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HomeEditorialOpinionIS PRESIDENT BUHARI CORRUPT?

IS PRESIDENT BUHARI CORRUPT?

By James Abang

When Imo, a Keke driver from Uruan concluded the price for hiring of his Keke with a neat looking bearded gentleman who introduced himself as Mr. Afia, he was grateful to God. The price was too good. He had quickly topped his Keke with extra 5 liters of Petrol at black market rate of 400 per liter.

Imo sometimes chat with his passengers but this one appeared important so he drove him quietly and taking instructions to branch wherever he was told to branch. After about 2 hours of going round and round Uyo, his passenger hasn’t seemed to drop at any place in particular nor has he spoken with anybody; not even on phone.

Imo became worried and as they negotiated back into Abak road towards Secretariat from Ekong Iman Junction, Imo asked the inevitable. “Where exactly are you going sir? I have run out of petrol can I have part of my money to top up?”

“Which money?” Afia asked him. “You are very stupid” he continued. “I told you to drive slowly but you kept speeding. Because of your over speeding breeze has blown off all the money in my pocket. Just take me back to all the routes we’ve taken let me go look for my money”.

Surprised at the response, Imo parked the Keke, and then turned to confront his passenger. Jesus the Christ! What he saw unnerved him. Imo immediately abandoned his Keke and shouted for help. God, why didn’t he notice this when the man priced him N10,000 just to hire Keke for a few hours within Uyo metropolis?

As people heard him they rallied round and followed him back to his Keke only for everybody to scamper away to safety. Imo’s passenger (Mr. Afia) was 100% insane, eyes rolled-in and snarling like a hyena.

But Afia hadn’t always been mad. Before 2015 he was a big time supplier of food items to oil rigs. But he secured a huge supply contract from one of the federal government institutions. He raised money from everywhere added to what he had and executed the job only for the board of the institution to be dissolved by the current administration. The new interim administration informed Afia that his contract award did not follow due process and in fact the job wasn’t listed in the budget for the year it was awarded. Afia head knocked instantly. He is a victim of corruption.

But at least he is alive. Many Nigerians have not been so lucky. Edet Ibotong retired after 35 years of meritorious service but could not receive his entitlement because he had no money to “grease people’s palms for his file to move” from table to table. After 4 years he gave up and became so deprived he couldn’t take care of his hypertensive drugs. Shortly after he died. Killed by corruption. There are many like him.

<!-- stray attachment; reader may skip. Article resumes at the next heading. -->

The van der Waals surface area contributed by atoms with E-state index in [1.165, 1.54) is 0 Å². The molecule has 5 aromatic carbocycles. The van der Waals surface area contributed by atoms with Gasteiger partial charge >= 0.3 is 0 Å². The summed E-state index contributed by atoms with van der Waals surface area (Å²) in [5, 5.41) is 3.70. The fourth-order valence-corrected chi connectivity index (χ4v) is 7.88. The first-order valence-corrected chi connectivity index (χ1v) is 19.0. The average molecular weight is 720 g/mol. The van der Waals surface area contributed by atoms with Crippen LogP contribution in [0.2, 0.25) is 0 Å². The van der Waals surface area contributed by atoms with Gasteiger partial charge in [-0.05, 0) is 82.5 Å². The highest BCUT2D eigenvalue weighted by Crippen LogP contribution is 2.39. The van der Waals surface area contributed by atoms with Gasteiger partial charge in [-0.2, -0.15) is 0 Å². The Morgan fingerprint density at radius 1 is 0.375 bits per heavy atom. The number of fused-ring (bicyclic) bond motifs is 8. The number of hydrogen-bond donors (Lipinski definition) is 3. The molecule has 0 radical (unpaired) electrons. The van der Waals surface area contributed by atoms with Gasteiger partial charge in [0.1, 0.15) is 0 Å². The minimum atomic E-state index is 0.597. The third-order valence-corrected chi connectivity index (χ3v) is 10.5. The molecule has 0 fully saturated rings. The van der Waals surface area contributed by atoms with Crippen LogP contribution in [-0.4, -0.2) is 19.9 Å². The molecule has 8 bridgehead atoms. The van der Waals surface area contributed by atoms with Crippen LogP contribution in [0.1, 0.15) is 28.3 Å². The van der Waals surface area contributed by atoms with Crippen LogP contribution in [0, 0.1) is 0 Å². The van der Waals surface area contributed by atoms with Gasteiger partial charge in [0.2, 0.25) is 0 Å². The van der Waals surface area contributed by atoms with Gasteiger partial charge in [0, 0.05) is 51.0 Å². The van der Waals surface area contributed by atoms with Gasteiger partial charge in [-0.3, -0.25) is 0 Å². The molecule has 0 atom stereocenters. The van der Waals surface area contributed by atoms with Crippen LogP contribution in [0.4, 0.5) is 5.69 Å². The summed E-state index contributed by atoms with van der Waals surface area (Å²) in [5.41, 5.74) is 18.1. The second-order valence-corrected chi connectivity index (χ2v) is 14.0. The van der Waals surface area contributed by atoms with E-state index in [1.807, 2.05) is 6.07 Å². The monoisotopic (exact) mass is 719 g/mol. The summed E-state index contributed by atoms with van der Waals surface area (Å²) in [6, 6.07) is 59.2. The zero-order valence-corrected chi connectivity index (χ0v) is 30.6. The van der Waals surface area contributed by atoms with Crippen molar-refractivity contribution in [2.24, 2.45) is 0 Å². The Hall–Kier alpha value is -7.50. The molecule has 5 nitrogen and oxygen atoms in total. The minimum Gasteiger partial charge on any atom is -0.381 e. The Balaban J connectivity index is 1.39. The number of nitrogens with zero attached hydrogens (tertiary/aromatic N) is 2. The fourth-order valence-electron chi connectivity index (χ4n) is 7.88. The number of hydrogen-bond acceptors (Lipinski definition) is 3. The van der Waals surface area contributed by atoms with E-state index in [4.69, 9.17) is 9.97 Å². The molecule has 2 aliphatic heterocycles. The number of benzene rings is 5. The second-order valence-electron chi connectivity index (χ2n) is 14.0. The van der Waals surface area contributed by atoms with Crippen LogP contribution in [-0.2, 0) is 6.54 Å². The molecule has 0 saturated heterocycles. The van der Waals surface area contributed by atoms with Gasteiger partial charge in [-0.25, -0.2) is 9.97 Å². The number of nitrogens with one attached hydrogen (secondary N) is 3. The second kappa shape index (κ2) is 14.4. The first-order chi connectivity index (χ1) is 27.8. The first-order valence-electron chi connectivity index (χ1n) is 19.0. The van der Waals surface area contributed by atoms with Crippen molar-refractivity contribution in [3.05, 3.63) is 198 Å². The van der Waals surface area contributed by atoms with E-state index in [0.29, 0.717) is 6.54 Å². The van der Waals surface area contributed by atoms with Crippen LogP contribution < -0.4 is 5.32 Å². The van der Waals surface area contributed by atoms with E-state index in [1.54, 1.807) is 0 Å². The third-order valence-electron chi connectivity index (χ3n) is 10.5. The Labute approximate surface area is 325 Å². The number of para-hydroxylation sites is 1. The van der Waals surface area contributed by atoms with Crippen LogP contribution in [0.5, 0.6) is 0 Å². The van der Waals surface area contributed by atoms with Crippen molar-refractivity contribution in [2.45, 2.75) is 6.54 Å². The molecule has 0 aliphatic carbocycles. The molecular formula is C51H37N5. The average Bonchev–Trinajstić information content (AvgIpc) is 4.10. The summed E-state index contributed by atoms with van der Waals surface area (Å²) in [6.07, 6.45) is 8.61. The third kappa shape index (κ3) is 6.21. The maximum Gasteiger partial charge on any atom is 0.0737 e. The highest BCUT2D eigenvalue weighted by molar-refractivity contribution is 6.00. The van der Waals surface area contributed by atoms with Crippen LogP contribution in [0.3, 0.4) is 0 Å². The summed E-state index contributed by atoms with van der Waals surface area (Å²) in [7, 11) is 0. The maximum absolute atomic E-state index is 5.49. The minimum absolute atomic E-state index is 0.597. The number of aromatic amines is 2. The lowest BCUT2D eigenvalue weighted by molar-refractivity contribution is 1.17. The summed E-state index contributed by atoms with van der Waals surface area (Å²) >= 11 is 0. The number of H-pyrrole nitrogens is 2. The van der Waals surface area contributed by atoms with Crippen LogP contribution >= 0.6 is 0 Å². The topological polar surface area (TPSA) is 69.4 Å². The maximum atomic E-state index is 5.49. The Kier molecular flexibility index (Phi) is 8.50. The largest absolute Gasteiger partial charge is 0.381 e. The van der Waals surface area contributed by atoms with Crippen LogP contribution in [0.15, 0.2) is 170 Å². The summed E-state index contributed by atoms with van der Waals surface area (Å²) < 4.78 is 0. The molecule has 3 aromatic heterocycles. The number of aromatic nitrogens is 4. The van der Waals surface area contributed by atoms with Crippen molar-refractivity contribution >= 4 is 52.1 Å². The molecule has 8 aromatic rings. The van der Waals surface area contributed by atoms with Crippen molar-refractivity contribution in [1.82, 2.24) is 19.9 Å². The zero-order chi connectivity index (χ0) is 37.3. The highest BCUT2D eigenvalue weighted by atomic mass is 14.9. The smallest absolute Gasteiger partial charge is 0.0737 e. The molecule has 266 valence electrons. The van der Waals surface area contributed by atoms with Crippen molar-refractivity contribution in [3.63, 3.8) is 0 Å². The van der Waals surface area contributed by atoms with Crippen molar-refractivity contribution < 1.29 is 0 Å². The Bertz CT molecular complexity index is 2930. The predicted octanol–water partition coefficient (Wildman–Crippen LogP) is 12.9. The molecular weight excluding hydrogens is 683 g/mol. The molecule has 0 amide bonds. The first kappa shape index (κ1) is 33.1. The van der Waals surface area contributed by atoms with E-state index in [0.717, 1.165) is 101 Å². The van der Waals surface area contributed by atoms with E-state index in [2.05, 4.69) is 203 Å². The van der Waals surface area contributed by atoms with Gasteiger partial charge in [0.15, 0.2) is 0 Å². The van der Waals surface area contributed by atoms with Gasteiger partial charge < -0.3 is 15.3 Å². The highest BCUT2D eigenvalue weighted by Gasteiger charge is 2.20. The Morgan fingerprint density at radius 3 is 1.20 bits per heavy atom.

It is only in Nigeria that someone could arrest you with police for being his neighbor and you would never leave the police station except you “shake body” in spite of the absurdity of the cause of arrest. Please note that police don’t collect money from anybody. You may “appreciate” the officer with January (1k) May (5k) or 2 Octobers (20k) or December (12k) as the case may be. Notice that there is no mention of money but months in the calendar. So don’t try to implicate anybody.

Corruption is a landlord without any identified building of his own in Nigeria. But a landlord all the same. Like Ruben Abati puts it, petty corruption is encountered in ordinary places on a daily basis, grand corruption has also badly affected Nigeria as a state, country, and nation…
But the challenge of corruption is not just about grand corruption:
– the big money that is stolen,
– the mad men and women who turn elections into opportunities for theft and primitive accumulation,
– the greedy officials who manipulate the books big time and run away with the national patrimony, or,
– the civil servants who help to cook the books and later play holier-than-tho u;
… it is certainly not about one particular administration, it is not about making examples and demonizing some people while bigger thieves prosper within and outside the system. It goes beyond that.

No wonder, British PM David Cameron described Nigeria as “fantastically corrupt” in a pretended private conversation with the queen which “leaked” ahead of the anti-corruption summit organized by the UK Government recently.